Okay, now fantasy.

Fantasy Token Semi-Pro Pro
Total Markets 131 72 28
Short Story 112 57 22
Flash Fiction 71 44 17
Novelette 47 19 11
Novella 18 8 7

Fantasy is a bigger market than horror, but the numbers are similar. Lots of places that accept shorts and flash and far less that accept novelettes and novellas. You’ve got more options with longer works in this genre but not by much. Again, like with horror, most of the pro markets definitions of a novella falls well below 40,000 or even 30,000 words. Only one of the seven pro markets above accepts novellas up to 40,000 words; the rest cut off at 25,000 words and below (most are below 20,000).

And, lastly, science-fiction.

Sci-Fi Token Semi-Pro Pro
Total Markets 149 78 30
Short Story 131 64 25
Flash Fiction 71 43 17
Novelette 57 19 11
Novella 20 10 8

Again, similar ratios as the other two genres, but since sci-fi is the largest of the three, you do have a few more options for longer story lengths. Like with horror and fantasy, novella writers will need to keep their works on the low end of the spectrum. Only two markets here accept novellas up to 40,000 words, the rest cut off at 25,000 words and below.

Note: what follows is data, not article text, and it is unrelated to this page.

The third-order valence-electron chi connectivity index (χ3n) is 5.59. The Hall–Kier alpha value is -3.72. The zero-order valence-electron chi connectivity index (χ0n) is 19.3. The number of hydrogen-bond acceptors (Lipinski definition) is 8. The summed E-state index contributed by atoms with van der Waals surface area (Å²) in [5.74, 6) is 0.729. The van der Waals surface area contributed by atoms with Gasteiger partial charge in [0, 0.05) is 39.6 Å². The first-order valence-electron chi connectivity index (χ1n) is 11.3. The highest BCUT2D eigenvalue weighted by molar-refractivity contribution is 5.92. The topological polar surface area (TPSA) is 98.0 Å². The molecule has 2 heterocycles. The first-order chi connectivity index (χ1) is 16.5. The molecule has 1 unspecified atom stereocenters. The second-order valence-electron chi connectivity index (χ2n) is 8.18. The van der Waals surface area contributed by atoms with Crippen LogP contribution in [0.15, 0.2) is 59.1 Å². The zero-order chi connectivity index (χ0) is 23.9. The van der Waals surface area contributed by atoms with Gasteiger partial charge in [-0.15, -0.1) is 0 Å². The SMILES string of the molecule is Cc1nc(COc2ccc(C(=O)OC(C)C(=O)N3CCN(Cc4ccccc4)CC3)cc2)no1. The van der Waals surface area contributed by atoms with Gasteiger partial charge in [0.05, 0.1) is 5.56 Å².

That’s a whole bunch of numbers for you, but the conclusion is simple: there just aren’t many markets in these three genres that accept longer stories (I’d guess it’s similar with mystery and romance, but I could be wrong). It’s something to keep in mind when you’re writing. If you’re targeting semi-pro and pro publishers, then you may have a more difficult time selling a novelette or novella simply from lack of potential markets. Again, I’m not saying don’t write to these lengths–a story needs to be as long as it needs to be–just be aware it’s a tougher road.

It’s not all bad news. Some of the big book publishers are actually open to and even looking for submissions of novella-length manuscripts. Here’s a couple I found with just a quick internet search (there are likely more):

  • Tor is looking for fantasy novellas between 20,000 and 40,000 words that are not modeled on a European culture through January 12th, 2017. Check out the full guidelines here: novella submissions.
  • Hydra, a digital-only imprint of Penguin-Random House, is looking for horror, fantasy, and sci-fi works of 40,000 words and up. Technically, I think they’re looking for novel-length submissions, but 40,000 words is the upper limit of what most people consider a novella. They’re looking for queries first, and there’s a online form you can fill out right here: Hydra submission guidelines.

If you have additional info about potential markets for novelettes and novellas or if you have experience with a genre outside of fantasy, horror, and sci-fi, please tell me about it in the comments.

Leave a Reply

Fill in your details below or click an icon to log in: Logo

You are commenting using your account. Log Out /  Change )

Facebook photo

You are commenting using your Facebook account. Log Out /  Change )

Connecting to %s

This site uses Akismet to reduce spam. Learn how your comment data is processed.

%d bloggers like this: